In those days — the ones of my cherished youth — my cousin, Ronnie, a year older than I, worked for my daddy. Ronnie had cotton-colored hair and a face that, like mine, was smattered with freckles. He had what the lucky ones on Daddy’s side of the family inherit: a quick-thinking sense of humor that is succinct, clever and smart.
While I remember many good things about my sweet-spirited cousin in those days, the thing I remember most — and admire beyond explanation — is how he trailed around behind Daddy, hanging on to his every word and carefully processing his advice.
I guess he was around 14 when he started working part-time for Daddy, helping him around his garage after school during the week and spending all day on Saturday doing farm work. Ronnie was then, and still is, a hard worker who gives a good day’s work for a wage and then studies carefully on how he spends each dollar.
Daddy taught him how to change a carburetor, repair a transmission, fix a contrary tractor, bush-hog through a yellow jackets’ nest, doctor an ailing cow and do business on a handshake alone. Aside from that, he learned what Daddy taught best — life and the wisdom that its lessons deliver.
In my mind, I clearly recall how Ronnie would listen intently to anything that Daddy said. Sometimes I’d stop by the shop and finding them hanging out with Daddy sitting at his desk and Ronnie leaned back in a chair in front of the Coke machine with his long legs stretched to full extension. Daddy would be extolling on this or that and Ronnie would be nodding, his eyes squinted slightly, as he absorbed fully whatever was said. Daddy enjoyed teaching. Ronnie enjoyed learning.
"Now, let me tell you one thing," Daddy would be saying about someone who had just walked out. "Don’t you ever do business with that sorry son-of-gun. He’ll set your little field on fire. Lemme tell you what he tried to pull on ol’ Ralph one time."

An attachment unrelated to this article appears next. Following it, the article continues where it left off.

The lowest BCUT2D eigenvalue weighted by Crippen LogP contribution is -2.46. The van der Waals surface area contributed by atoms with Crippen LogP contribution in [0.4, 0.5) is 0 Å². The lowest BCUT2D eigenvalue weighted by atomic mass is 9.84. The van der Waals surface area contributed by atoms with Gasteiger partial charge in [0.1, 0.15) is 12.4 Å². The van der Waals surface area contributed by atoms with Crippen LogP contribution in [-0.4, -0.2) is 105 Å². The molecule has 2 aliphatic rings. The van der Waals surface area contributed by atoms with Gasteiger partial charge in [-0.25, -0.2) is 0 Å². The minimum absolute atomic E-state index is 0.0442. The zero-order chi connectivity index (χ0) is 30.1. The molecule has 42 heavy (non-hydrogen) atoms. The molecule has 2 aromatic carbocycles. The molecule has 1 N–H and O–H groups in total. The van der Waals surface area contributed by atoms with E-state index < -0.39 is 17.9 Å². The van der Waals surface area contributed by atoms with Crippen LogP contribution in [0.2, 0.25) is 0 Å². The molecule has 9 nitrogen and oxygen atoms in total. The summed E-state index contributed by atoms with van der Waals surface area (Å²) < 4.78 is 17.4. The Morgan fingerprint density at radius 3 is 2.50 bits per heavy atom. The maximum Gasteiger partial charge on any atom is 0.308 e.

Or, on a Saturday, they’d be herding cows from the pasture at home to take to our bigger farm and Ronnie, smart but youthfully naïve, would make a mistake of some kind.
"Boy, I’m gonna learn you a thing or two," Daddy’s voice would boom. "You can’t do that around a bull. He’ll clean your plow for you."
Whatever Daddy said was both law and gospel to Ronnie for he had an unerring sense to be drawn to a man of hard-earned wisdom, listen to it and learn from it. I remember that in those days, I was proud of both, the young man and the old one.
Then, I didn’t realize exactly why but now I know — each one innately knew and accepted a responsibility. Daddy wanted to pass his teachings along and Ronnie wanted to accept them. It is hard to say who was wiser.
When Daddy was dying, Ronnie came to the hospital. Sorrow covered him like an ill-fitting cloak as he sat in the corner of the waiting room and, sadly, gazed out the window, pensive in thought over losing a hero.
Brandon came to work for me several years ago when he was 17 and reminded me much of my cousin in both looks — sans the freckles — and attitude. He was earnest, smart and willing to work hard, so I invested in him as Daddy had invested in Ronnie.
Once when he didn’t keep his word to me and I gave him a strong life’s teaching about honor, Brandon said humbly, "Yes ma’am. Miss Ronda, I’m young and I’m still learning but I won’t do that again." And, he didn’t.
The future belongs to both those in age and those in youth. May we all be wise enough to know when to teach and when to learn for to each, there is a season.
Ronda Rich is the best-selling author of several books, including "There’s A Better Day A-Comin’." Sign up for her newsletter at www.rondarich.com. Her column appears Tuesdays and on gainesvilletimes.com/ronda.